India Economy

FDI tide turns in India’s favour

SONAL VARMA | Updated on January 20, 2018

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The resurgence is due to both domestic pull factors as well as global push factors

Foreign direct investment (FDI) inflows into India are on the rise. According to the IMF, FDI refers to “an investment made to acquire lasting interest in enterprises operating outside of the economy of the investor.” FDI is considered one of the most stable forms of non-debt creating capital inflows, with significant positive effects on the economy.

In the case of India, FDI inflows have risen rapidly, from $24 billion in 2012 to $44.2 billion in 2015 — a seven-year high. This increase is also fairly broad-based. It is not just the e-commerce (trading) sector that has received more inflows; other sectors such as computer software and hardware, construction, services, autos and the telecom sectors also account for a large share of the increase.

Interestingly, even though China continues to attract larger FDI inflows than India in absolute terms, India has started to close the gap, when FDI is measured as a share of GDP. FDI inflows into China have moderated to 2.3 per cent of GDP in 2015, from 2.6 per cent in 2014. During the same period, FDI inflows into India rose to 2.1 per cent from 1.7 per cent.

Additionally, one could also argue that the quality of FDI inflow into India is much better. Over the last decade or more, China has accumulated a large stock of FDI. As a result, almost half of the FDI inflow into China includes retained earnings. In contrast, almost three-quarters of FDI inflows into India are fresh equity infusions.

Supply chain

The resurgence of FDI inflows into India can be traced to both domestic pull factors as well as global push factors. On the domestic front, India has emerged as one of the fastest-growing Asian economies, while China’s growth has stumbled due to large overcapacity and high leverage.

More importantly, ongoing economic reforms in India are likely attracting FDI flows. FDI limits have been increased in various sectors such as defence, railway infrastructure, insurance and construction (to name a few). Incremental reforms aimed at improving the ease of doing business and to improve public infrastructure have perhaps also encouraged long-term investors.

What may also have helped are pull factors such as rising labour costs in China. Rising costs in China have partly pushed multinational corporations (MNCs) into shifting production base to South-East Asia, such as Vietnam. India, belatedly, is possibly benefiting from production facilities moving out of China.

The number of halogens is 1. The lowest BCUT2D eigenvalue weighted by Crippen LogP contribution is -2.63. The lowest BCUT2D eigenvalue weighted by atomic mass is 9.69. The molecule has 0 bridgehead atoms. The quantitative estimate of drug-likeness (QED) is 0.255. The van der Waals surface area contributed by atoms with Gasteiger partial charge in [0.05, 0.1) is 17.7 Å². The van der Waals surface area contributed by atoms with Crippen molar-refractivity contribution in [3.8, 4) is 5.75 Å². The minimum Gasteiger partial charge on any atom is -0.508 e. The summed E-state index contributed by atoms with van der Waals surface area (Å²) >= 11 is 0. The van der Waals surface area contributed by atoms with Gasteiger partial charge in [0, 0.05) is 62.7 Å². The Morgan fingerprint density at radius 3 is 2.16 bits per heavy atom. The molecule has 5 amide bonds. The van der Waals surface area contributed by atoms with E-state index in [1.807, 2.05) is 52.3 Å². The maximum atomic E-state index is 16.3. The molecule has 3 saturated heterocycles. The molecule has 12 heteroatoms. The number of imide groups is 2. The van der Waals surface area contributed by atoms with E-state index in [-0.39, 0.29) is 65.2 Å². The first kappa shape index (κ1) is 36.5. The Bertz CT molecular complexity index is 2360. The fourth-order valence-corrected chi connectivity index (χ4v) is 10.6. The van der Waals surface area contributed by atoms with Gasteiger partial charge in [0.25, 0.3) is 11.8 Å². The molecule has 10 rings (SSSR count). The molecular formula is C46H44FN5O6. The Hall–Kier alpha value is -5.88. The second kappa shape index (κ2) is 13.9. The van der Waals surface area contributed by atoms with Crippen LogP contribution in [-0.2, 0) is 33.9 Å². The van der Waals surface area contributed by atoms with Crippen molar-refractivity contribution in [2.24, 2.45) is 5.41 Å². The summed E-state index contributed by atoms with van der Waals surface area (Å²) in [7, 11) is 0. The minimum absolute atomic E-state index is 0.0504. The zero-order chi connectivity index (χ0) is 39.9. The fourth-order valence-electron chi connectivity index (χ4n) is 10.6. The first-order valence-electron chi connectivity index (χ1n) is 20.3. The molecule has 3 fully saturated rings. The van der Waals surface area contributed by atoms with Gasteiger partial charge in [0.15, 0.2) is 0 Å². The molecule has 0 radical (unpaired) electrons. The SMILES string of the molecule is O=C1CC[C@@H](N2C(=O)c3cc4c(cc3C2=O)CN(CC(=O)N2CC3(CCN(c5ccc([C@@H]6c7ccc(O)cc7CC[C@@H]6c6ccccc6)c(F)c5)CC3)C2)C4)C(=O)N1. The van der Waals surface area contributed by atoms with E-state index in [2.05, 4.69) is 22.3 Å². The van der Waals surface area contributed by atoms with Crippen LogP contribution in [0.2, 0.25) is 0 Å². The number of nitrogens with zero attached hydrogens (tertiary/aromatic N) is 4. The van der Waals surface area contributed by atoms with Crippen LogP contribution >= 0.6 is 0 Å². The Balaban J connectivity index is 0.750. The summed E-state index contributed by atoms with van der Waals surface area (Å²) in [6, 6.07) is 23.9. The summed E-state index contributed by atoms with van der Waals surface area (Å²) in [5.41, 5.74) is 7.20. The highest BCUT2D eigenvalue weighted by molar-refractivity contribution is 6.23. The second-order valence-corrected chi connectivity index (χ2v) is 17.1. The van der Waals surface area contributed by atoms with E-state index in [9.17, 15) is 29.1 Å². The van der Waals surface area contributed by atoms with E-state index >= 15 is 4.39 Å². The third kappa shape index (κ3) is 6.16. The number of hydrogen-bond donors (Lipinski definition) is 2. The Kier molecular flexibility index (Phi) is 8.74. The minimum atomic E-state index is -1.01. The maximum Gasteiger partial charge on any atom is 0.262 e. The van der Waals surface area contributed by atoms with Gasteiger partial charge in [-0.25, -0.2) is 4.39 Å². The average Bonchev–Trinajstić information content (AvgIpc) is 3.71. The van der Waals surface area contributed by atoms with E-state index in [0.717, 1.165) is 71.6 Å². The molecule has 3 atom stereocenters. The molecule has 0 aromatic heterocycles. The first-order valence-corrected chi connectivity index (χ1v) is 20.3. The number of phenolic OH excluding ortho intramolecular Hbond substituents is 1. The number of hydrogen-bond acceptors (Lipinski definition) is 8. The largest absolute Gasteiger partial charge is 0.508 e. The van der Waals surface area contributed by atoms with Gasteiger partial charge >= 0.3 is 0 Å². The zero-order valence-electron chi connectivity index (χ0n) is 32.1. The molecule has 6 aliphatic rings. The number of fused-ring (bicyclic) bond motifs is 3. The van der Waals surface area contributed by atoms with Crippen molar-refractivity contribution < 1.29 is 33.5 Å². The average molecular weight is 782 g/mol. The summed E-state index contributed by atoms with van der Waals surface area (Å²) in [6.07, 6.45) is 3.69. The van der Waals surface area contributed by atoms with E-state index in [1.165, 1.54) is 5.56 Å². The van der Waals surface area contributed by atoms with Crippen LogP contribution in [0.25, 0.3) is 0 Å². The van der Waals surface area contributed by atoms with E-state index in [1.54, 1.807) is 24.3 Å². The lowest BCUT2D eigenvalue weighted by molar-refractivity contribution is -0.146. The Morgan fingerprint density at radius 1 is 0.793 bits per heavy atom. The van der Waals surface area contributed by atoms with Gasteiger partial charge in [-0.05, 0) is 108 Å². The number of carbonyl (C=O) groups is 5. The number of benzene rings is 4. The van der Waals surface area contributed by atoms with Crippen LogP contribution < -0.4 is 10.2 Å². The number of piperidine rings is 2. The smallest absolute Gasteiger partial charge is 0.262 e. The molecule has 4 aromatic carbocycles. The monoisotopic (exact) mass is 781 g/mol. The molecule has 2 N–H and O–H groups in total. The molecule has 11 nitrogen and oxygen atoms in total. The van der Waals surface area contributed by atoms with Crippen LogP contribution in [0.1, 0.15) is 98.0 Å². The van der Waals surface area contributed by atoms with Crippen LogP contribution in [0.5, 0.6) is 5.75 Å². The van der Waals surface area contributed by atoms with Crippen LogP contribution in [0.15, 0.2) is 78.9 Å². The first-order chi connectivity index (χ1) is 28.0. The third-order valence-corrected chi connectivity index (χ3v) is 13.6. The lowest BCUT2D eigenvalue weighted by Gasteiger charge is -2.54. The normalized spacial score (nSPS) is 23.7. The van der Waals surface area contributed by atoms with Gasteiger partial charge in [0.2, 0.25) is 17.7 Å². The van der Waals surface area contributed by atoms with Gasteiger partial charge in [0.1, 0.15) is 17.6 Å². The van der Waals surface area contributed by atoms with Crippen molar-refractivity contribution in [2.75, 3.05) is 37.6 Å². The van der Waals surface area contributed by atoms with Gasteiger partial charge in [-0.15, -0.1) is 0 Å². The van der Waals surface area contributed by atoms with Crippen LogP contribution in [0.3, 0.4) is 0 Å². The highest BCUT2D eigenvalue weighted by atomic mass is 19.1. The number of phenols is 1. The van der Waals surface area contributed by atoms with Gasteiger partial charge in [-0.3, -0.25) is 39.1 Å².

India has not been a part of the Asian supply chain in the past. Because of their widespread operations, MNCs have tended to segregate their production process into various stages, with different countries specialising in different stages based on their relative comparative advantage (vertical FDI). This led to a rapid rise in trade of components and parts across the supply chains located in various Asian countries. India could become a part of this supply chain in years ahead.

Can this trend of rising FDI inflows continue? According to the 2016 AT Kearney Foreign Direct Investment Confidence Index, the most important factors that drive an MNC’s decision to invest in a country include domestic market size, cost of labour and governance issues, such as regulatory transparency, the level of corruption and efficiency of the legal processes. What this implies is that if India continues down the path of economic reforms, both at the Centre and state levels, then the FDI outlook could be significantly more positive.

Early indicators are positive. Electronics manufacturer Foxconn announced an investment commitment of $5 billion in new manufacturing facilities across India over the next five years, and also plans to service Africa and West Asian markets from India. In 2015, General Motors announced that it would invest $1 billion in India over the next few years, to turn India into a global export base for emerging markets. GE and Alstom have already bagged a $5.6-billion contract from Indian Railways for locomotive supply and maintenance.

Rising FDI inflows can have significant positive effects on an economy. For an investment-starved economy such as India’s, they can provide the requisite financial capital while ensuring a stable source of financing the current account deficit. From a real-economy perspective, greenfield FDI inflows can boost growth prospects through job creation, buttressing investments and by enabling higher productivity and competitiveness.

The writer is Executive Director and India Economist, Nomura

Published on May 08, 2016

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